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Vegieburgers: stalking the perfect VLT.

Vegieburgers: Stalking the Perfect VLT

Imitation meat. Extruded, textured vegetable protein. Beef-flavored rubber bits. Alpo . . . If vegetarian burgers conjure up these images, hold on to your tastebuds. There's a new generation of vegieburgers at your local natural foods co-op . . . maybe even your supermarket.

Whoever designed the old-fashioned products obviously had meat in mind. Some of the fake meats look like the real thing. Some smell authentic. If only you didn't have to taste them.

The most charitable description our less-than-distinguished panel of CSPI staffers could come up with was "wet vinyl." "Tastes like Gainesburgers" was the worst.

You can still find these products, which often come packaged in cans (Loma Linda's Redi-Burger) or milk-carton paper boxes (Worthington's Granburger). The main ingredients, typically wheat gluten or textured vegetable protein, should tip you off. If not, names like "Numete" or ingredients such as "artificial beef flavor" and "caramel coloring" are dead giveaways.


Modern vegieburgers are designed for anyone who eats little or no meat, yet still craves something to top with lettuce and tomato and stick on a bun (whole wheat or rye, of course).

A number of companies, with upbeat names like Natural, Inc. and The Soy Deli, are eager to help out. Their frozen or quick-mix creations vary enormously in taste, texture, and ingredients--not to mention nutrients. Here are a few vegieburger rules of thumb:

* Vegetable burgers have much less saturated fat and cholesterol, and much more fiber than hamburgers. They also have less protein (that's a plus, unless you're feeding extremely finicky five-year-olds) and less iron and zinc (that's a minus; you'll have to get these nutrients from other foods).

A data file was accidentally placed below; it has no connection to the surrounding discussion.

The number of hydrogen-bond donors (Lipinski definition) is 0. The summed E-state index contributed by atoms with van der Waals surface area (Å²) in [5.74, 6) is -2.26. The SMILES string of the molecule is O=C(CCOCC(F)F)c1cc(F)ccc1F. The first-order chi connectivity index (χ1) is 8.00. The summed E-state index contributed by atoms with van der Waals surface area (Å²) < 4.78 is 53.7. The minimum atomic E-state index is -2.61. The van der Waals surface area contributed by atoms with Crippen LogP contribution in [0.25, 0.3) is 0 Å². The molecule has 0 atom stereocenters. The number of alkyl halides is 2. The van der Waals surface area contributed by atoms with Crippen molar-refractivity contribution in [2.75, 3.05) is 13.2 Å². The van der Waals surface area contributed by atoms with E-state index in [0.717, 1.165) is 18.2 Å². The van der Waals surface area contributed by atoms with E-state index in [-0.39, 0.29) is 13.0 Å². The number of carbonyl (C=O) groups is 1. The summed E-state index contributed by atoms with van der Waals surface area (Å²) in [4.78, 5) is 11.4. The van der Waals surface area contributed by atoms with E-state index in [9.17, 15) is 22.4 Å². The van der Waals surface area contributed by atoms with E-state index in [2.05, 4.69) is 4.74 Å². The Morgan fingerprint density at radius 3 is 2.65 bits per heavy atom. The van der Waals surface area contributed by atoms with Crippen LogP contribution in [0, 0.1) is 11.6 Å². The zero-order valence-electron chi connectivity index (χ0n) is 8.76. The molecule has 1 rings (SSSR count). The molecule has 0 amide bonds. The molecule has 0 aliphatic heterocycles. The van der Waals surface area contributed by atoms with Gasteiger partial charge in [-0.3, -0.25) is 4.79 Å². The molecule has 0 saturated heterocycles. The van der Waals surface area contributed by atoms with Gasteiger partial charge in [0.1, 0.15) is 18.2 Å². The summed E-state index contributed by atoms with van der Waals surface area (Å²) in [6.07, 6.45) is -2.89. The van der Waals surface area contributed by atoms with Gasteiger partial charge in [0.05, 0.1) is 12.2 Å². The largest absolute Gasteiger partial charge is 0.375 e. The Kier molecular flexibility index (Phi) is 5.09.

* If the first ingredient is tofu, the fat content is high--probably around 55 percent of calories. That's still not as bad as ground beef, which gets anywhere from 58 percent (extra lean) to 66 percent (regular) of its calories from fat. And since tofu is made from sybeans, its fat is mostly unsaturated. That's O.K. for your heart . . . but not your waistline.

If your overall diet can accommodate the fat, the burgers made by Natural, Inc. and Soyfoods, Bud Inc. were particularly tasty. More like corn fritters or potato pancakes than hamburgers, but tasty nonetheless.

* None of the burgers made with tempeh (cultured soy-beans) as a major ingredient supplied nutrition information. But tempeh gets only 35 percent of its calories from fat, compared to tofu's 55 percent; an advantage . . . at least nutritionally.

But palate pleasers they're not. Our testers quickly learned to identify the tempeh burgers by their "sour" or "glutenous" taste, and invariably tossed them into the "bad" category. They come across as poor imitations of the imitation meat-burgers.


Our nutritional goal was to find burgers that get no more than 35 percent of their calories from fat. While that may sound a tad high (your daily limit should be no more than 20-to-30 percent), a vegieburger-on-a-bun would get a smaller percentage of calories from fat, since the bun adds about 120 calories but little fat.

We also disqualified any product that has more than 450 mg. of sodium per serving.